Subprime Consumer Debt Soars to 7-Year High

by Dave Kranzler, Investment Research Dynamics

This will not end well:   “The trend stems from lenders and investors seeking high yields in a low-interest rate environment. So it’s no wonder that total household debt rose $306 billion, or 2.7 percent, in the fourth quarter from a year earlier to the highest level since 2010.” (Newsmax)

Subprime lending as a percentage of total consumer lending is now close to where it was right before the financial collapse of 2007 (click to enlarge):


Of course, if you blow away the Orwellian smoke from the Graham-Dodd legislation, U.S. lenders of all varieties are not subject to less scrutiny and oversight than before the de facto financial collapse in 2008.

The Fed’s 6-year ZIRP policy has created a situation in which banks and other financial institutions are now taking excessive risk in order to pick up yield:

Lenders’ interest in customers who were the hardest hit by the financial crisis reflects…firms’ desires to take more risks at a time when ultralow interest rates are depressing profits.  (Wall Street Journal)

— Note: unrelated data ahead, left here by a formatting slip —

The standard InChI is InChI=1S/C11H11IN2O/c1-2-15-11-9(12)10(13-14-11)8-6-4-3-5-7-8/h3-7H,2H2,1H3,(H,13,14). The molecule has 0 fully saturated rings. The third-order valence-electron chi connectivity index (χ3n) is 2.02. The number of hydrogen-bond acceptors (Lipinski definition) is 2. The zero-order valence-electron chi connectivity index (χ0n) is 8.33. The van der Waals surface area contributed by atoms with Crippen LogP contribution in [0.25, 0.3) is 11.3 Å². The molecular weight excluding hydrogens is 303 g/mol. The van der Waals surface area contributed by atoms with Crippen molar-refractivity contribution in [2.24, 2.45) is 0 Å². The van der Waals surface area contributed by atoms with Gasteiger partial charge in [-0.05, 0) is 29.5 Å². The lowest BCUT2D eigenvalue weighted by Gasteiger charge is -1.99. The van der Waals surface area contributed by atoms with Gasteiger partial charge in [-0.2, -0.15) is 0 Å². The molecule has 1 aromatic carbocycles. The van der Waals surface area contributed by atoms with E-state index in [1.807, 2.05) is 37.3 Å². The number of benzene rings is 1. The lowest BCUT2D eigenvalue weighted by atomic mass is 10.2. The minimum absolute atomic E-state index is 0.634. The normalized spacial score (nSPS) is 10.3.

This is setting up the next catastrophic systemic financial melt-down and will be the excuse the Government/Fed is looking for to roll out a QE4 program that will have to be larger than the last time around…

In connection with this information, THE best way to play a subprime debt blow-up is to short (NASDAQ:AMZN). AMZN plunged from $407 to $284 at the beginning of 2014 thru early May. It has been unable to hit a new all-time high despite the SPX hitting new highs nearly every day now. I have a report available that will explain exactly why AMZN is eventually going to hit the wall:   AMAZON.CON

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